UK

Fergus Ewing slams ‘authoritarian’ SNP after suspension is upheld

The Inverness and Nairn MSP had appealed against a week-long suspension, imposed after he voted against a Scottish Government minister.

Veteran politician Fergus Ewing has hit out at the ‘authoritarian’ SNP has he said the party had upheld his suspension
Fergus Ewing Veteran politician Fergus Ewing has hit out at the ‘authoritarian’ SNP has he said the party had upheld his suspension (Jane Barlow/PA)

Veteran MSP and former Scottish Government minister Fergus Ewing has branded the SNP an “authoritarian party” that demands “obedience to the leadership” as he revealed a suspension imposed upon him has been upheld by party bosses.

SNP MSPs at Holyrood had agreed to suspend the Inverness and Nairn MSP from their group for a week back in September 2023 after he voted against a Scottish Government minister in a crucial vote of confidence.

Mr Ewing, the son of late SNP trailblazer Winnie Ewing and a former rural economy secretary in the Scottish Government, had appealed against that decision.

But in a statement released by his office on Tuesday evening he said it had been upheld by the party who he then turned his fire on.

Claiming his vote against the circular economy minister and Scottish Green co-leader Lorna Slater had been a “vote of conscience”, Mr Ewing hit out, saying: “The SNP has now become an authoritarian party requiring strict obedience to the leadership at the expense of personal freedom for any individual member.”

He insisted that the public “do not want MSPs to be mere ciphers or rubber stamps of leadership dictation”, with Mr Ewing claiming: “If my constituents wanted a doormat, they would have gone to B&Q.”

His comments came after the veteran politician, who has been an MSP since the first Holyrood elections in 1999, spoke out against the Scottish Government on policies such as the now halted deposit return scheme (DRS), and the introduction of new regulations for short-term property lets.

Mr Ewing voted against circular economy minister Lorna Slater in a no confidence vote at Holyrood.
Mr Ewing voted against circular economy minister Lorna Slater in a no confidence vote at Holyrood. Mr Ewing voted against circular economy minister Lorna Slater in a no confidence vote at Holyrood. (Jane Barlow/PA)

It was after DRS was put on hold that a vote on no confidence in Ms Slater was called, with Mr Ewing saying he had “stood up for my constituents to protect them against a disastrous policy (the Deposit Return Scheme) and voted with my conscience against that policy, which was eventually discarded”.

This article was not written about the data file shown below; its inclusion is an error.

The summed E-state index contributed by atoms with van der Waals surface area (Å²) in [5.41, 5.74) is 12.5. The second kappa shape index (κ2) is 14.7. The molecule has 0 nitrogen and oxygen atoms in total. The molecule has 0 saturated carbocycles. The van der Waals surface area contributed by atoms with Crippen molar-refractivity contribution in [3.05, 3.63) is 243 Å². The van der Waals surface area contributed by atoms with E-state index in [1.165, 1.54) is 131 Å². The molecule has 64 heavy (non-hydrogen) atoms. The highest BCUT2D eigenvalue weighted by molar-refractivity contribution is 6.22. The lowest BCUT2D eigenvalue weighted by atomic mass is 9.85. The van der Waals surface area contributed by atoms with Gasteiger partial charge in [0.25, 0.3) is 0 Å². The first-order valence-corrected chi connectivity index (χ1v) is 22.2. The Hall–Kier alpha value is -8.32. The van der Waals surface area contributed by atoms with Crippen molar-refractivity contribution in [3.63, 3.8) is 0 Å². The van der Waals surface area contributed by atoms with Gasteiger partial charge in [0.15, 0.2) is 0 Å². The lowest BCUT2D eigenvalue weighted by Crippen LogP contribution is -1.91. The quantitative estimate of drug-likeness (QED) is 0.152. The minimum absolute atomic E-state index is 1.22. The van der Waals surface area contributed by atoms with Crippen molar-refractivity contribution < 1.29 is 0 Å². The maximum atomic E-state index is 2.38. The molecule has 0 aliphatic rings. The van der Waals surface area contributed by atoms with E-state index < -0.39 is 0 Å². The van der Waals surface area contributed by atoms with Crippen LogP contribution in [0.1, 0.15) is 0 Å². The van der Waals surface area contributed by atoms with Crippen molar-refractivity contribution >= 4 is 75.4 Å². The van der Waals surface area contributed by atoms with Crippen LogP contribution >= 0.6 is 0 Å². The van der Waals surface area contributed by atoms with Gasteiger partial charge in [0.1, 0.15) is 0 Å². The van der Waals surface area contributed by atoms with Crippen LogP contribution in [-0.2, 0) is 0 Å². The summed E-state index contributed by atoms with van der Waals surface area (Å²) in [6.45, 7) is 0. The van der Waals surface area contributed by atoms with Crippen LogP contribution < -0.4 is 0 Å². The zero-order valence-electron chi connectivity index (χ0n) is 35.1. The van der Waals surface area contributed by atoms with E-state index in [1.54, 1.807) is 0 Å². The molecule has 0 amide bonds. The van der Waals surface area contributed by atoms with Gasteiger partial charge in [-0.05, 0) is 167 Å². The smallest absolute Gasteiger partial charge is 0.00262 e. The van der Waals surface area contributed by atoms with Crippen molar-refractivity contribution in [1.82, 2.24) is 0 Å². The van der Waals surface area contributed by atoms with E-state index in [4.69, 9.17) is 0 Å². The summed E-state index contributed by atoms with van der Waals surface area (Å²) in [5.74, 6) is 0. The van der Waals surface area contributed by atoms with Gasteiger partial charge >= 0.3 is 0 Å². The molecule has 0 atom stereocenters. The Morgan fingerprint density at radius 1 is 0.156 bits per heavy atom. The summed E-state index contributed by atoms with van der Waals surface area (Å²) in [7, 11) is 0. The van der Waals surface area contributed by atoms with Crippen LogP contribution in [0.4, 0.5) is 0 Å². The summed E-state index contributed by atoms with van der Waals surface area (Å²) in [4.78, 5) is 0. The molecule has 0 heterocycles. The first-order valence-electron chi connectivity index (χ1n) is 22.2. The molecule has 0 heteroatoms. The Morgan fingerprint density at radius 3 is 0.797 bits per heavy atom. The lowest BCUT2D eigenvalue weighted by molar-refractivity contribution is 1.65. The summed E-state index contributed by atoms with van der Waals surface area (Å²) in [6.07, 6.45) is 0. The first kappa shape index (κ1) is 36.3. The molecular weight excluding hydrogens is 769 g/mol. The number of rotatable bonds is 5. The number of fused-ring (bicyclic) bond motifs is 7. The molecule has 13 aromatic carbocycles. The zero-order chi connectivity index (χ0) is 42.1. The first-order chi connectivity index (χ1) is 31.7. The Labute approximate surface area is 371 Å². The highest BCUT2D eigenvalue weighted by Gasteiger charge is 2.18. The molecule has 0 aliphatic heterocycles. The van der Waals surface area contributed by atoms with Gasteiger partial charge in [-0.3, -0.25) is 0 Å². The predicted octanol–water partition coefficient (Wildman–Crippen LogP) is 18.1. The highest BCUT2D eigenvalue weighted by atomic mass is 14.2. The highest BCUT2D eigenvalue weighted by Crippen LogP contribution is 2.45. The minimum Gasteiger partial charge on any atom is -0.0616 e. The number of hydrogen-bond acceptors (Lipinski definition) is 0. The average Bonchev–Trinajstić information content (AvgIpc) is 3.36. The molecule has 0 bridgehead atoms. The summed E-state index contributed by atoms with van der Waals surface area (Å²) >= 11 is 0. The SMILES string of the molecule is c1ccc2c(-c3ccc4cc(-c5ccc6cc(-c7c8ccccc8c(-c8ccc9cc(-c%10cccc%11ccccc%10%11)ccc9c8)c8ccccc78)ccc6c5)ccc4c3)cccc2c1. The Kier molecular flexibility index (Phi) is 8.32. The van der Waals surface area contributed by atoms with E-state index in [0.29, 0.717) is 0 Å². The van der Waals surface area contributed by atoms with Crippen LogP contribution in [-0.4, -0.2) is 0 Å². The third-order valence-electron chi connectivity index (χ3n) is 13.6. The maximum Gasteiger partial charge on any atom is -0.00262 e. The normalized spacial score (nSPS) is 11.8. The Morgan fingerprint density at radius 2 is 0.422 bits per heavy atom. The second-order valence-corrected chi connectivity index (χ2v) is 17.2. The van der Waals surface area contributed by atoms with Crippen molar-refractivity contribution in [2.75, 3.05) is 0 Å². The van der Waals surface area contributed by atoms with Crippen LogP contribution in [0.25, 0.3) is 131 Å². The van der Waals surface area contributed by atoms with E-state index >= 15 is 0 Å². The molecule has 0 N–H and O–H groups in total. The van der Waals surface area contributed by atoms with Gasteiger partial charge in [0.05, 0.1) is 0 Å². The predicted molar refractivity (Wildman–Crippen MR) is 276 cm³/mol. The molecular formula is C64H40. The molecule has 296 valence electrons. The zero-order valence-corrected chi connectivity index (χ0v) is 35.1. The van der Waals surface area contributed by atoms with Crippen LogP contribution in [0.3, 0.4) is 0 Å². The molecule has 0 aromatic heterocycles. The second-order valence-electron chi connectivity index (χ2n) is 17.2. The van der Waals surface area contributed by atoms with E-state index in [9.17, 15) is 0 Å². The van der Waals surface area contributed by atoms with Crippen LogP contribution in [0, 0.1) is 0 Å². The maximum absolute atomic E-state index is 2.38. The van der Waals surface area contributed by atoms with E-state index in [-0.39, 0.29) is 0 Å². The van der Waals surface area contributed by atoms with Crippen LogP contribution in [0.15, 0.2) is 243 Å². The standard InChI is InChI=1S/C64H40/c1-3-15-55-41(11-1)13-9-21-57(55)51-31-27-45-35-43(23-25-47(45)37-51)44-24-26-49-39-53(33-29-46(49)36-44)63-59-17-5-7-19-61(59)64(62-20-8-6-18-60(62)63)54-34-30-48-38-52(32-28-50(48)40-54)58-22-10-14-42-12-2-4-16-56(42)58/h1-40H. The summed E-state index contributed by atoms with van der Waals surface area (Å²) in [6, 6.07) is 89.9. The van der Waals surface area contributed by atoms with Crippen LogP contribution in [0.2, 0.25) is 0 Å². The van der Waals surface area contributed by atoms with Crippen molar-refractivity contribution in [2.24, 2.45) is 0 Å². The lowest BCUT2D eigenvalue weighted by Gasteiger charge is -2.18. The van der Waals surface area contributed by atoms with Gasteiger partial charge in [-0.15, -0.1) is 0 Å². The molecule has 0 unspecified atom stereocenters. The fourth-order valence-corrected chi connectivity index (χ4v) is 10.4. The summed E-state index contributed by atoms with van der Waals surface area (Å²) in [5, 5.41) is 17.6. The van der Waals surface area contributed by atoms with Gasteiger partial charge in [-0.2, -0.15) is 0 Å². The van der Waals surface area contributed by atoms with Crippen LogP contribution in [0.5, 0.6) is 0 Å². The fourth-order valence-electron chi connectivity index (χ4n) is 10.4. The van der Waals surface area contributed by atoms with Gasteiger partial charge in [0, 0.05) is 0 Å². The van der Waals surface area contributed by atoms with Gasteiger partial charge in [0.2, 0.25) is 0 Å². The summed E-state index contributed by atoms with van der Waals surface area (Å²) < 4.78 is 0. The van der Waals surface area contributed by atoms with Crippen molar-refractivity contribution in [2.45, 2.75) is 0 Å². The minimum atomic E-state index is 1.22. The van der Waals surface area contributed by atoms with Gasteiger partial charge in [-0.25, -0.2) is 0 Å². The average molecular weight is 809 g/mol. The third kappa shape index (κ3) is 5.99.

But he insisted: “The SNP leadership no longer tolerates a conscience vote.”

The party’s leadership brought in new rules in 2021, preventing SNP MSPs from using a conscience vote or constituency grounds to go against the Scottish Government, Mr Ewing claimed, adding the party had never before exerted such control over its members at Holyrood.

Refusing to say if he would re-join the party, he repeated his call for SNP leader and Scottish First Minister Humza Yousaf to put the power sharing agreement with Greens at Holyrood to a fresh vote.

This Bute House Agreement gives the SNP a majority in the Scottish Parliament, but Mr Ewing, who has previously branded the Greens as being “wine bar pseudo-intellectuals”, insisted it was a “disastrous deal”.

SNP leader Humza Yousaf has been challenged to put the ‘disastrous deal’ with the Scottish Greens to a fresh ballot of they party’s membership.
SNP leader Humza Yousaf has been challenged to put the ‘disastrous deal’ with the Scottish Greens to a fresh ballot of they party’s membership. SNP leader Humza Yousaf has been challenged to put the ‘disastrous deal’ with the Scottish Greens to a fresh ballot of they party’s membership. (Andrew Milligan/PA)

He told how he had “served” the SNP for 50 years as it was “the main vehicle for independence”, but added: “Over the past two years, we have borne the high electoral cost of a disastrous deal with the Greens.

“It is dragging us down.

“I suspect that, were it put to a vote, the party members may call a halt to it before even more electoral harm is caused.

“I therefore again call upon Humza to put this to the vote.

“After all, that’s democracy, not authoritarianism.”

The Inverness and Nairn MSP meanwhile pledged he would “continue to defend” his constituents, but refused to say if he would re-join the SNP.

He stated: “For my future, I vow to continue to defend the interests of my constituents, and as far as the SNP is concerned… let the cards fall as they may.

“If the SNP cannot cope with that, so be it.”

The SNP has been contacted for comment.